Third party claims for declarations of a resulting or constructive trust in real property and repayment of loans – a consideration of the importance of credible evidence

30 April 2024

This case offers a helpful refresher in relation to the principles of constructive and resulting trusts, the presumption of advancement and a reminder of the Court’s discretion to make findings about whether asserted loans will form a liability in the property pool available for division between the parties. It also reminds professionals to carefully consider the steps which should be taken/considered before a loan is advanced to a family member.

The Husband’s parents were joined to the proceeding seeking court orders such that, in summary:

  • A real property held in the names of the Husband and Wife was held beneficially for them either on the basis of a constructive or resulting trust.
  • There were numerous significant loans payable to them by both the Husband and the Wife.

The Court dismissed the contentions of the Husband and his parents that a real property was held on trust by the Husband and Wife for the parents. The Court also dismissed the contentions that the majority of their asserted ‘loans’ required repayment, except for one loan where the Wife conceded the existence of the loan and where she had signed the loan agreement for part of the funds.

The relevant facts and findings

The parties were in a relationship from either 2005 or 2006 until mid-2018. They had two children together.

There are preliminary comments set out in the judgment which provides some insight in the case generally. For example:

  • “Although the factual contentions as presented in the affidavit material filed were chaotic, the matters of significance in dispute were somewhat narrowed in final submissions”.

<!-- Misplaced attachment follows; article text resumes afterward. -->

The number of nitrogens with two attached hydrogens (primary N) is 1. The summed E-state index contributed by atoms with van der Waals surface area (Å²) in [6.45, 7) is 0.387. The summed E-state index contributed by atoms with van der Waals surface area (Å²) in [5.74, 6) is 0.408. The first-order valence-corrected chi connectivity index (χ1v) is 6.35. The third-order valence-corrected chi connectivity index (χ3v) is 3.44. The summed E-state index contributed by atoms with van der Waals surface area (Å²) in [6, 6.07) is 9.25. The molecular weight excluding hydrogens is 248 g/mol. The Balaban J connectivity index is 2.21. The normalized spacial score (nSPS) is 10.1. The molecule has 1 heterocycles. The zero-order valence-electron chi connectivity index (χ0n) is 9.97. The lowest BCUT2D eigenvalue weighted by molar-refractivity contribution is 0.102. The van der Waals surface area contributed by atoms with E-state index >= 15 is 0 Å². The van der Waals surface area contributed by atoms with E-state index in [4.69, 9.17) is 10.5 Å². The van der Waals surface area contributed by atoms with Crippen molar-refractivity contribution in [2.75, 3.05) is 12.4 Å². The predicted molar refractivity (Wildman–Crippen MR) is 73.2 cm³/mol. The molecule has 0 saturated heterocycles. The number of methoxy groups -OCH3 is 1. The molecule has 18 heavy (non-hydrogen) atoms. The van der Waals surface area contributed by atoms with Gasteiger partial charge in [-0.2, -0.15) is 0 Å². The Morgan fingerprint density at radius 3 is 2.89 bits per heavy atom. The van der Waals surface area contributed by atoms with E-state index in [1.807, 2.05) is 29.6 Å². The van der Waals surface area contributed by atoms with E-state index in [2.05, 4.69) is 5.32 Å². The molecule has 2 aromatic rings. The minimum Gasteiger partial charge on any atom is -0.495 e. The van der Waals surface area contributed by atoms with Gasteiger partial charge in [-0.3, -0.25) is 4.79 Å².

• …”the financial history of the various parties remained highly confused”.
  • “some of this confusion flowed from either an unwillingness or incapacity to provide fulsome documentary material to support the various claims made”.

The Husband’s parents sought declarations, amongst other things, that:

  • The Husband and Wife held their interest in Suburb K property subject to a resulting or constructive trust and as such the property should be transferred to them unencumbered.
  • The chattels at Suburb K property were theirs.
  • That the sums of $319,916 and $375,000 were loans owing to them by the Husband and Wife and were to be paid by the Husband and Wife. There were previously also additional loans sought to be repaid but they were abandoned by the Husband’s parents.

The Judge made comments about the issues of the credibility of the evidence about the purchase of the Suburb K property and the asserted loans from the Husband’s parents throughout the judgment. The Judge noted that the Husband’s evidence (including that on his behalf) could not be treated as reliable, including where the Husband’s father accepted that he had memory problems.

Turning then to the substance of the proceeding:

  1. The Suburb K property:
    1. it was not contentious that the Husband’s parents provided the funds to purchase the Suburb K property, which was purchased in the name of the Husband and the Wife. The property was purchased in late 2008 for $460,000 unencumbered, with the funds for the purchase transferred into an account in the sole name of the Husband. At trial, the property had an agreed value of $840,000 and a mortgage of $159,128.
    2. The Court summarised in relation to the arguments about the resulting or constructive trusts made by the Husband and his parents that:
      1. “In Calverley v Green a resulting trust was presumed to arise in favour of a purchaser in the proportion in which the purchaser contributed the purchase money. The resulting trust, however, was determined not to arise where there are circumstances that remove reason to presume that the title does not sit with beneficial interest, such as where a so-called presumption of advancement arises. A presumption of advancement (and hence no resulting trust) has been held to arise where property is purchased in the name of a child”.